State Dept: Russia’s allegations about American citizens ‘absolutely absurd’
A State Department spokeswoman on Wednesday dismissed Russian claims against Americans as “absolutely absurd” and said that the agency does “not stand by those assertions that the Russian government makes.”
The agency in a press briefing took a more stern stance toward Russia’s proposal to interview Americans than the White House appeared to earlier in the day.
“What I can tell you is that the overall assertions are absolutely absurd — the fact that they want to question 11 American citizens and the assertions that the Russian Government is making about those American citizens,” said State Department spokeswoman Heather Nauert at a press briefing on Wednesday. “We do not stand by those assertions.”
Russian President Vladimir Putin said during a joint press conference with President Trump on Monday that he wanted permission for Russian investigators to question people “who have something to do with illegal actions on the territory of Russia.”
The list that the Russian prosecutor general’s office released after Putin’s comments included former U.S. Ambassador to Russia Michael McFaul and others who Russia believes are connected to British financier Bill Browder.
Putin claimed without evidence on Monday that Browder had illegally taken $1.5 billion out of Russia, including $400 million that was funneled into Hillary Clinton’s presidential campaign. He later clarified that he believed Browder donated $400,000 to Clinton’s campaign.
“It might have been legal, the contribution itself, but the way the money was earned was illegal,” Putin charged. Browder has denied any illegal actions.
“The prosecutor general in Russia is well aware that the United States has rejected Russian allegations in this regard,” Nauert said on Wednesday.
Her comments followed a tense White House briefing earlier in the day where the administration did not dismiss Russia’s proposal to provide access for special counsel Robert Mueller to the interrogation of 12 Russian intelligence officers charged with interfering in the U.S. election in exchange for access to question some Americans.
White House spokeswoman Sarah Huckabee Sanders said Trump and Putin had discussed the proposal during their summit and that Trump would discuss it further with his team.
“There was some conversation about it, but there wasn’t a commitment made on behalf of the United States,” Sanders said at Wednesday’s press briefing. “The president will work with his team and we’ll let you know if there’s an announcement on that front.”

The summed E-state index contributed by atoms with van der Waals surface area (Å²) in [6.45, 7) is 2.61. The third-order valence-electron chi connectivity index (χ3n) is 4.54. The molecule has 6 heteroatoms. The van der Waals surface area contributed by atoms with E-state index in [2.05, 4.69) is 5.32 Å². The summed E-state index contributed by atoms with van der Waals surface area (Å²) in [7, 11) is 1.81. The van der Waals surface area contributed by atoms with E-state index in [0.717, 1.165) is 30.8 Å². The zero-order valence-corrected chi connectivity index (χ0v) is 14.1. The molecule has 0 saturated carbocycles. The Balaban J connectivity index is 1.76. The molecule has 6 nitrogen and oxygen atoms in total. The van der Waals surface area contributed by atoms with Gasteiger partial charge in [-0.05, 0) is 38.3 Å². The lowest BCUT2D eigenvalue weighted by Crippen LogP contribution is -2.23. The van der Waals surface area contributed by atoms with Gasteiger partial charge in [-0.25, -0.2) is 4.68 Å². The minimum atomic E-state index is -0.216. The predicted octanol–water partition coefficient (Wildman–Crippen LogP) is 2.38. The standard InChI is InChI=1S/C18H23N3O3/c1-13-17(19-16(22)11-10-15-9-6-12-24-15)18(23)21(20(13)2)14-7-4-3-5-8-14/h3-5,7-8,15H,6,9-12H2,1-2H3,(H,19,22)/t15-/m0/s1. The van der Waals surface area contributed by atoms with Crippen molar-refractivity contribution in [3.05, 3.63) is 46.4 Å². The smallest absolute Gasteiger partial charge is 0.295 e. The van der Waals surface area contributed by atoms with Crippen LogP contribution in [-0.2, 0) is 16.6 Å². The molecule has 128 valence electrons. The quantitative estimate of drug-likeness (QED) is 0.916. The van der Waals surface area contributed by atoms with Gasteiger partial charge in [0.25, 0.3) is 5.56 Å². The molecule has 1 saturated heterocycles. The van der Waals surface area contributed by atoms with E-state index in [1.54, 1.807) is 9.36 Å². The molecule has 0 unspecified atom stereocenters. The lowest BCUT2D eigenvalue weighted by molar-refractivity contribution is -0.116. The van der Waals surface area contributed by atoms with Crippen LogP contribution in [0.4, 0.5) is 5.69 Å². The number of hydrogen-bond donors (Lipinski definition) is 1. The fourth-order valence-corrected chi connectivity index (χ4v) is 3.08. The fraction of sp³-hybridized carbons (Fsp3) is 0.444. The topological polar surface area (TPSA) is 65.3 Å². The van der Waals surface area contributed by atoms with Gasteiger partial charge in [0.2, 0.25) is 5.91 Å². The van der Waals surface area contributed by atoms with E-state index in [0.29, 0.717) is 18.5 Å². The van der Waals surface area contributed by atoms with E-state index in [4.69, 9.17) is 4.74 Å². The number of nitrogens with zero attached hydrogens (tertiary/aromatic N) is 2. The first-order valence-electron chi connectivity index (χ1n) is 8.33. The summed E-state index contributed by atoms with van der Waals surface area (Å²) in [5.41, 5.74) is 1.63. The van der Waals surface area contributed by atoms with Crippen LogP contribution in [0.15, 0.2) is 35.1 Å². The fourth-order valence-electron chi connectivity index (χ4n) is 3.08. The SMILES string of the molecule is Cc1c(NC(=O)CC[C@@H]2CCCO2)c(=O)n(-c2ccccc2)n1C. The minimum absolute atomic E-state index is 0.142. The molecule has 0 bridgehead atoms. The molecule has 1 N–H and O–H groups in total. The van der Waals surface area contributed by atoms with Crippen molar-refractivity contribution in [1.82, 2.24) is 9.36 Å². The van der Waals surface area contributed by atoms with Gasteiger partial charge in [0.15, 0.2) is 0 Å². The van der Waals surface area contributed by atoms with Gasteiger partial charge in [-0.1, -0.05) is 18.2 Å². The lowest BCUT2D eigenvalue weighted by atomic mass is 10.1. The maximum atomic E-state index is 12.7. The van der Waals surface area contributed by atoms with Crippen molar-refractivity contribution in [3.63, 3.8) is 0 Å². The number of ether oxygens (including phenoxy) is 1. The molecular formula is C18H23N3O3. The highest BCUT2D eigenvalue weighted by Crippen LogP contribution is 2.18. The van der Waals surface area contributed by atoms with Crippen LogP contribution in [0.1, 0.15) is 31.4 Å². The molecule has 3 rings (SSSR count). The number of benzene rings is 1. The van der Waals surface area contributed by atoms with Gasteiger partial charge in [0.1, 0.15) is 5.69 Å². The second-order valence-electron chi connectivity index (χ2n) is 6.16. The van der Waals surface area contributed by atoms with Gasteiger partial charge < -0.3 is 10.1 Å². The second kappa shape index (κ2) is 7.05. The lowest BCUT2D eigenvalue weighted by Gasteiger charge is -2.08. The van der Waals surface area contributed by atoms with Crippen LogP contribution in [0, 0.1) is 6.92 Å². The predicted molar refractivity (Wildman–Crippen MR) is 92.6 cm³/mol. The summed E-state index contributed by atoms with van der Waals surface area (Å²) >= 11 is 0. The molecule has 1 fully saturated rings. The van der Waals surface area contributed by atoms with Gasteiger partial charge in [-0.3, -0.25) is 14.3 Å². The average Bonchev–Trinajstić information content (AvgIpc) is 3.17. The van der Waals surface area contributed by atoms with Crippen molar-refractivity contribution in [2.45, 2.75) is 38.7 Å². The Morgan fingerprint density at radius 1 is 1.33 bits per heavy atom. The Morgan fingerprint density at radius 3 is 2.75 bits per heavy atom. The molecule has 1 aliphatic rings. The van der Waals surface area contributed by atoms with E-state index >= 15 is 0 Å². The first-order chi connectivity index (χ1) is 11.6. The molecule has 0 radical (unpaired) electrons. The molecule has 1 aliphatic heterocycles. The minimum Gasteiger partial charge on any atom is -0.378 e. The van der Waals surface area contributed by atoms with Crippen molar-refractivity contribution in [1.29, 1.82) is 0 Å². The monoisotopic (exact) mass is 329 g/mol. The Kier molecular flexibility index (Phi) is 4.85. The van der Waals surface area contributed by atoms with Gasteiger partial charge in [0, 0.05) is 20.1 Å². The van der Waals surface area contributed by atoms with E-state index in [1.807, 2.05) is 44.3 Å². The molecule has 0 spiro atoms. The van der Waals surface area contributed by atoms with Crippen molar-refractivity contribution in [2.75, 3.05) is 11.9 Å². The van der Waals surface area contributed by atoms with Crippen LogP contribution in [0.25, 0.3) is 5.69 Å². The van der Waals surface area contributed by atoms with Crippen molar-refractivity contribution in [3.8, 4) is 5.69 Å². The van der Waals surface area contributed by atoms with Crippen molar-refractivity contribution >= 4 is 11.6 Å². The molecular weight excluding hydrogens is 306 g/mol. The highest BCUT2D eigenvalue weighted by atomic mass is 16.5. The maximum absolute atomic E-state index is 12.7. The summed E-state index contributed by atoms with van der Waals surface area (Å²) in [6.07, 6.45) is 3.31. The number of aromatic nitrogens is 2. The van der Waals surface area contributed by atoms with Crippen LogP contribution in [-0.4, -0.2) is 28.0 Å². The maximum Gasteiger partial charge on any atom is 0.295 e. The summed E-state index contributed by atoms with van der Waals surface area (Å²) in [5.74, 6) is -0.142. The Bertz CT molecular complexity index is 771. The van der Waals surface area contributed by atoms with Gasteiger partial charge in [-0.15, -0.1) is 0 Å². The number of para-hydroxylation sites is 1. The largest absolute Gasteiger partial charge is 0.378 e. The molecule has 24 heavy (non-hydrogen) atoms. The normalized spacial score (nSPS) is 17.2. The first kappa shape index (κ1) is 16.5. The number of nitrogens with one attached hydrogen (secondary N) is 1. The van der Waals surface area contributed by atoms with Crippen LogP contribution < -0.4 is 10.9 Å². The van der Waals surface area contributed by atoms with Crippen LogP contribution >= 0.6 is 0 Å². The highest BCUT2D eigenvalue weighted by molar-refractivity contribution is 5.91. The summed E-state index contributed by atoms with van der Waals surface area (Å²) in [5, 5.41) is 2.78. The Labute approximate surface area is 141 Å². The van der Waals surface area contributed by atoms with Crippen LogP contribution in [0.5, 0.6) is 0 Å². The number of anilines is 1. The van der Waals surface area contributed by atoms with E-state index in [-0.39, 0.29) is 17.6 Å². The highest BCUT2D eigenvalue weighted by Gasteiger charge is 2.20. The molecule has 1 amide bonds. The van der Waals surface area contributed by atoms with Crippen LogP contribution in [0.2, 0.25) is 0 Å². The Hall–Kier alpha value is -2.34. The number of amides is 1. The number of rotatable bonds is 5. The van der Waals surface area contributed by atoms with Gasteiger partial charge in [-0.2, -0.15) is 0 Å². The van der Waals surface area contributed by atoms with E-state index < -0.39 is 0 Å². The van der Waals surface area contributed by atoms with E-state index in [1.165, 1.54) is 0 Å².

Trump previously called Putin’s suggestion an “interesting idea.”
But Nauert called the Kremlin’s assertions “absurd.”
“Those have been refuted by, among other things, the Southern District Court of New York in other cases that are somewhat related,” she said.
Nauert refused to weigh in on Trump’s decision, saying, “I can’t answer on behalf of the White House.”
“And I believe some of that would fall under the Department of Justice, so I’d have to loop in the Department of Justice on this. This is something that just came out,” she added.
Along with McFaul, other targets of Russia’s probe are Christopher Steele, the former British intelligence officer who compiled the “Steele dossier” containing allegations against Trump, David Kramer, a former U.S. deputy assistant secretary of state, and other former State Department officials, according to the state-owned outlet RT.
McFaul has since called on Trump to reject Putin’s “ridiculous” proposal publicly.
Nauert noted that she understood why the request to interview Americans would be “a grave concern to our former colleagues here.”
She urged the Russians to pursue other options in their probe.
“Instead, we continue to urge Russian authorities to work with the U.S. Department of Justice to pursue those in Russia who in fact perpetrated the fraud scheme that Russia refers to — that targeted not only Mr. Browder but also his company and others, and also the Russian people as a whole,” Nauert said.